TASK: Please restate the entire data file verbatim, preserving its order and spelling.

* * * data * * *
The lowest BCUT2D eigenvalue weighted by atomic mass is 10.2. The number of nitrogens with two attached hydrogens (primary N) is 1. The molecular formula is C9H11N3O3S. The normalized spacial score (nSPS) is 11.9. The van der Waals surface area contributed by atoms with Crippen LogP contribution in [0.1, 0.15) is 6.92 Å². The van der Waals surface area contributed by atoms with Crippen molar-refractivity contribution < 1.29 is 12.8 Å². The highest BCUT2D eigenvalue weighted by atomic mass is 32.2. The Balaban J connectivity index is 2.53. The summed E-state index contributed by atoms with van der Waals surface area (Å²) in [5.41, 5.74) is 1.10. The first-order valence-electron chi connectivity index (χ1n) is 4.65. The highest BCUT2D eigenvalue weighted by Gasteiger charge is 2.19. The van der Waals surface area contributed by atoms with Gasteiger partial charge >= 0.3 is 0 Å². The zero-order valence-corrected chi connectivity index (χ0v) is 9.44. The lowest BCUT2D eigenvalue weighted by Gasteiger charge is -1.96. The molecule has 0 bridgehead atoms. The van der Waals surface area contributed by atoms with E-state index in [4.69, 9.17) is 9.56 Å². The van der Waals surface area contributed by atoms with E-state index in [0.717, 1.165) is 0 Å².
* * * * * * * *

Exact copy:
The lowest BCUT2D eigenvalue weighted by atomic mass is 10.2. The number of nitrogens with two attached hydrogens (primary N) is 1. The molecular formula is C9H11N3O3S. The normalized spacial score (nSPS) is 11.9. The van der Waals surface area contributed by atoms with Crippen LogP contribution in [0.1, 0.15) is 6.92 Å². The van der Waals surface area contributed by atoms with Crippen molar-refractivity contribution < 1.29 is 12.8 Å². The highest BCUT2D eigenvalue weighted by atomic mass is 32.2. The Balaban J connectivity index is 2.53. The summed E-state index contributed by atoms with van der Waals surface area (Å²) in [5.41, 5.74) is 1.10. The first-order valence-electron chi connectivity index (χ1n) is 4.65. The highest BCUT2D eigenvalue weighted by Gasteiger charge is 2.19. The van der Waals surface area contributed by atoms with Gasteiger partial charge >= 0.3 is 0 Å². The zero-order valence-corrected chi connectivity index (χ0v) is 9.44. The lowest BCUT2D eigenvalue weighted by Gasteiger charge is -1.96. The molecule has 0 bridgehead atoms. The van der Waals surface area contributed by atoms with E-state index in [4.69, 9.17) is 9.56 Å². The van der Waals surface area contributed by atoms with E-state index in [0.717, 1.165) is 0 Å².